Whether you are looking forward to Joe Biden’s presidency or not, one thing is certain, the business tax landscape is sure to change. Let’s take a brief look back before we look to the future.
The economic effect of the coronavirus pandemic dominated the fiscal policy debate during the last presidential campaign. Another issue implicitly on the ballot was the fate of the tax code overhaul known informally as the Tax Cuts and Jobs Act (TCJA), which was signed into law in 2017. The TCJA lowered the tax burden for many businesses; and while the act’s provisions are generally permanent, some changes are scheduled to phase in or out before 2025.
The full details of Biden’s tax-policy proposals await further fleshing out, but Biden’s campaign website and comments made on the campaign trail suggest that the Biden administration’s proposed tax policies could have widespread effects if enacted into law. We took a deeper look into Biden’s stance on key policy issues in our report, “A change in course: Tax policy implications of a Joe Biden presidency.”
President-elect Biden campaigned on the premise that TCJA’s benefits are overly skewed to large corporations and wealthy individuals, and that the federal income tax system must be retooled to ensure that these taxpayers are contributing “their fair share.” To that end, he proposed higher top income tax rates for both individuals and corporations, along with “base-broadeners” that would limit or eliminate advantages available to these taxpayers.
Under Biden’s plan, revenue generated from these proposed changes to the tax code could range from roughly $2.4 trillion to slightly more than $3.3 trillion between 2021 and 2030. According to estimates from various nonpartisan think tanks, these gains would be used to for a variety of other priorities, including to provide tax relief for lower and middle-income taxpayers and fund spending on items such as improving the nation’s infrastructure and health care, developing alternative energy sources and building up the country’s manufacturing sector. One of the signature provisions of the TCJA was the reduction in the corporate tax rate to 21% from its prior-law level of 35%. Biden proposes to increase that rate to 28%.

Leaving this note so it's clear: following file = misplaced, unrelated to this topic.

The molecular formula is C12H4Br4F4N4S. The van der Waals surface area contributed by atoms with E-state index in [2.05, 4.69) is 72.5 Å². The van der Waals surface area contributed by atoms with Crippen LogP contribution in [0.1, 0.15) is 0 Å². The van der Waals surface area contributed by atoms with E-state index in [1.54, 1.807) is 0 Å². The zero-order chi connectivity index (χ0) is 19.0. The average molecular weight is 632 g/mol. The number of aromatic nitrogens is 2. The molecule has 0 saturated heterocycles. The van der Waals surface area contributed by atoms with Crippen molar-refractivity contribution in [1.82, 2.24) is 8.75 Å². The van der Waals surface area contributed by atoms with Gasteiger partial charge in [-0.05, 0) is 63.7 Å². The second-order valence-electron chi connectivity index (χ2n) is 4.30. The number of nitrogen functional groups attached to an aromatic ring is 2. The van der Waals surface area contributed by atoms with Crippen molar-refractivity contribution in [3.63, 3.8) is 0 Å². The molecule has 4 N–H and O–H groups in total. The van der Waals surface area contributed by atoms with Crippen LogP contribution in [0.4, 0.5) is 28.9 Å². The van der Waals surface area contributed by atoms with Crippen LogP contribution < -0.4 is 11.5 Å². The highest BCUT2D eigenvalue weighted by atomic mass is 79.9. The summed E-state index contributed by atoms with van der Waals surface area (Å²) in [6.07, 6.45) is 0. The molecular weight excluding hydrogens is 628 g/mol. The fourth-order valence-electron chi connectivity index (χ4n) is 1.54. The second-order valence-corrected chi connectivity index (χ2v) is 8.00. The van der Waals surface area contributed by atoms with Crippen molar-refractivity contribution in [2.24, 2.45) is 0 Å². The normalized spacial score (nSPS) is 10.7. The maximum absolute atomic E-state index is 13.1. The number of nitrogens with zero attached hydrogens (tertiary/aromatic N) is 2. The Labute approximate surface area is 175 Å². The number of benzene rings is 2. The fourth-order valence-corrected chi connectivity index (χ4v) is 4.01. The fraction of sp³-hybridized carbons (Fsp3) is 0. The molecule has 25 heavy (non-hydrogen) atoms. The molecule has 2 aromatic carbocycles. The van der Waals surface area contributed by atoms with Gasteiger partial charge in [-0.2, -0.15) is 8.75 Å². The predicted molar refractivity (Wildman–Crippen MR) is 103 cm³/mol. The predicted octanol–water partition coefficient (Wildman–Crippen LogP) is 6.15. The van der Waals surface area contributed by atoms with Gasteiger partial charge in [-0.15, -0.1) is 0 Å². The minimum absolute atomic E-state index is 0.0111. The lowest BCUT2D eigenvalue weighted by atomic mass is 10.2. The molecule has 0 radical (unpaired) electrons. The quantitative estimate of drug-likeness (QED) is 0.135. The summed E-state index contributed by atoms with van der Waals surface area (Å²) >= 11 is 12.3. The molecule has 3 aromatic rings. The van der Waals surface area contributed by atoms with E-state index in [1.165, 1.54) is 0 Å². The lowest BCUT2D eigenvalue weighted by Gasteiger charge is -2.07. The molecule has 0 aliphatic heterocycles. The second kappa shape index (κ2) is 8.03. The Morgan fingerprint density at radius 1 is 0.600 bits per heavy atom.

An increase in the corporate tax rate would automatically trigger changes elsewhere in the tax code. For example, it would affect the rate imposed on global intangible low-taxed income (GILTI) and foreign-derived intangible income (FDII), both of which are tied to the corporate income tax rate. Biden has also called for a 15% minimum tax on the book income of companies that report net income of more than $100 million but owe no U.S. income tax. Other pieces of the Biden plan expand the reach of the estate tax.
He would encourage domestic manufacturing and discourage offshoring of U.S. jobs and production activity through a combination of tax penalties and incentives. And he proposes to tighten tax benefits available to owners of large pass-through entities (who are taxed as individuals) by phasing out the deduction under section 199A for those with income of more than $400,000 (the 199A deduction, even without that change, is scheduled to expire after 2025). Various think tanks and research institutions have analyzed Biden’s tax plans. There appears to be consensus that Biden’s tax plan will raise approximately $2 trillion-$4 trillion in additional federal revenue.
It’s important to note that tax policy typically originates in Congress, not the White House. Laws proposed by the Biden administration will have to go through Congress. Ultimately, tax policy will hinge on the balance of power in the House and Senate, and upon the legislative and executive branches reaching agreement. It will also be important to monitor the results of this week’s runoff elections in Georgia, as they will decide control of the U.S. Senate, and will heavily affect the extent to which Biden can take ideas from the campaign trail to a signing ceremony.
Boake Munsch is a Minneapolis tax partner of Deloitte Tax LLP. Contact him at email@example.com.